Monday, December 2, 2013

Southern Gothic: Beth Henley's The Jacksonian

The plot of Beth Henley's new play The Jacksonian, set in a motel in Jackson, Mississippi in 1964, is so crammed with incident that it feels a little like a flea market for ideas left over from other plays she hasn’t got around to writing. The main character, Bill Perch (Ed Harris), is a dentist with a taste for his own nitrous oxide and a lackadaisical practice. He’s living at the Jackson while he tries to patch things up with his wife Susan (Amy Madigan), who threw him out for beating her up – hurting her “more than usual,” according to their adolescent daughter Rosy (Juliet Brett) – though Susan’s paranoia where Bill’s concerned mostly stems from his having allowed the doctor to perform a hysterectomy when she was discovered to have an ovarian cyst. Rosy, who narrates the story, is a highly imaginative teenager who ferries back and forth between her parents and campaigns against their getting a divorce. Bill is an object of romantic interest to a motel chambermaid named Eva White (Glenne Headly) when the bartender, Fred Weber (Bill Pullman), calls off their engagement: she wants someone to marry her. She’s miffed that it can’t be Fred, since she gave false testimony to alibi him for a convenience store robbery and murder for which an innocent black man is sitting on death row. But then, she doesn’t think too much of African Americans; she’s rabidly anti-integration, unlike Bill, who deplores his father’s politics (he’s a Klansman) but, out of necessity, continues to live off his checks.

That’s a lot of narrative for a ninety-minute play, which also has a flashback structure that I couldn’t quite work out. But I don’t think all these complications amount to much, though as usual in Henley’s plays there are patches of colorful writing that don’t sound like anyone else’s. Fred protests that he can’t marry Eva because he has a “decayed” heart that’s bound to lay down on him sooner or later: “Set your sights on the living,” he advises her. Later he admits to Rosy that he lied about his medical condition to get out of marrying a woman who “smells like broken-down crayons.” Bill’s profession is a hilarious running gag – not only because of his recreational use of nitrous (which turns out to be rather ghoulish) but mostly because of the way he begins every conversation by inquiring about his listener’s teeth: he’s always trolling for patients. (Eventually he has to stop practicing dentistry when – no doubt working out his anger at his dad – he extracts all the teeth of one unlucky bastard who makes the mistake of boasting about his role in the burning of a Negro church.) The style is southern Gothic enhanced by Henley’s distinctive comic oddness.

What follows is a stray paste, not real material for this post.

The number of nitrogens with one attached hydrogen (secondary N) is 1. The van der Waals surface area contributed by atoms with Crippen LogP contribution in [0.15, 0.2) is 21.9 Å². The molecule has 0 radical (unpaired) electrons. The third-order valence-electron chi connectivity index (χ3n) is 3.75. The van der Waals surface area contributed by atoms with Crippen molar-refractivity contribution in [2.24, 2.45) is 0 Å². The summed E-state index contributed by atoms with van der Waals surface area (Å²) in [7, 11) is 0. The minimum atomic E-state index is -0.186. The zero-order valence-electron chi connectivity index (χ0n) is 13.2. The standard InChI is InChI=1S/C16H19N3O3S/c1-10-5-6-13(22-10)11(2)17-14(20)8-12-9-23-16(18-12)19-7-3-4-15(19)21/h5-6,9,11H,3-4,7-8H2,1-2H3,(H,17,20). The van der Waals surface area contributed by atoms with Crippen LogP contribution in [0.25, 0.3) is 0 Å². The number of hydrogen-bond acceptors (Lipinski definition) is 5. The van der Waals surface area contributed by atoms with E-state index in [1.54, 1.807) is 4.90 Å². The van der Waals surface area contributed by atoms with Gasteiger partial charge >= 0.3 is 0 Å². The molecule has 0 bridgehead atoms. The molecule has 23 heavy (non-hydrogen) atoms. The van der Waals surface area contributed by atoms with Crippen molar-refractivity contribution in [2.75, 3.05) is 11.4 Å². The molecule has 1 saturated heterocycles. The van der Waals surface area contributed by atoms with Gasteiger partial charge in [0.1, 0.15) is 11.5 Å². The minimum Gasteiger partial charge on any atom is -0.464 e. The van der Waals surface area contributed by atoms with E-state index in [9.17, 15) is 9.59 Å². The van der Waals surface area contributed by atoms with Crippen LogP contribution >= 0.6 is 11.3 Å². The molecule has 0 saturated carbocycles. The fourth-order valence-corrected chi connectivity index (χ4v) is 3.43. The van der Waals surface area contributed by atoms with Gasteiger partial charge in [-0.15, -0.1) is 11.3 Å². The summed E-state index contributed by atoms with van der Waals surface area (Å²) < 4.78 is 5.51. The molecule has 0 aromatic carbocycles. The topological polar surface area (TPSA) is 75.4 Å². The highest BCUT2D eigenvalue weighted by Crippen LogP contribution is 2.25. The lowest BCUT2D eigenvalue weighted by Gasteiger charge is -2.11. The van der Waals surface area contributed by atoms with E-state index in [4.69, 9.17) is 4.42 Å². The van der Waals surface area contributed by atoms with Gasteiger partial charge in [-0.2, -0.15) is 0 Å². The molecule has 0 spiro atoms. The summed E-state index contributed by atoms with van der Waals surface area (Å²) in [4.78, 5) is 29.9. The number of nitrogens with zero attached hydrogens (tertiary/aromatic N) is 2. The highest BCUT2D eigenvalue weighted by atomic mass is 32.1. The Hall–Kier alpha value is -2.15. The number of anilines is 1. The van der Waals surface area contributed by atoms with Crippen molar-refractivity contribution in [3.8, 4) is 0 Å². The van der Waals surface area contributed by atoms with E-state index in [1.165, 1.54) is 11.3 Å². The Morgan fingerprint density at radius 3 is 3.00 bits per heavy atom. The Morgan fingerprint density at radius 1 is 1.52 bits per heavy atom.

Juliet Brett & Ed Harris
The New Group production at New York’s Theater Row, directed by Robert Falls, is better than the play itself. It has a dream cast. Harris works so steadily in the movies that he doesn’t often get a chance to show off his remarkable stage technique (he was trained as a stage actor). And he’s mesmerizing, especially in Bill’s final scenes, where he’s sloshed and high and his face looks skeletal, as if he’d crossed the line into some other, haunted sphere. It’s a treat to see him partner two first-rate actresses, Madigan (whom he’s married to in real life) and Headly, who have different but matching idiosyncratic styles. Pullman, with slicked-back hair and sideburns, holds his face very still while he rocks back and forth on his pins, and his vocal placement is so tight that he sometimes sounds like he’s choking himself: his Fred is a man who’s uncomfortable in his own skin. The character is something of a monster (in one scene he asks Rosy, a sixteen-year-old who acts about thirteen, for sexual favors) but Pullman – following Henley’s lead – plays him comically. Pullman has always been a versatile performer, but I’ve never seen him try anything quite like this before. The one unknown in the cast, Juliet Brett, is a talented actress whose lyrical intensity is reminiscent of the young Amanda Plummer. If T.A.C.T. or one of the other New York companies dedicated to resurrecting long-dormant American plays had a hankering to revive Carson McCullers’s The Member of the Wedding, Brett might be ideal in the role of Frankie Addams.

The Jacksonian may not be a very good play, but we all know that there are other reasons to go to the theatre. The excitement of watching Ed Harris live justifies the excursion, and he’s only one of five exceptional actors on the same stage. I’d say this is one of the highlights of the current New York season.

– Steve Vineberg is Distinguished Professor of the Arts and Humanities at College of the Holy Cross in Worcester, Massachusetts, where he teaches theatre and film. He also writes for The Threepenny Review and is the author of three books: Method Actors: Three Generations of an American Acting StyleNo Surprises, Please: Movies in the Reagan Decade; and High Comedy in American Movies

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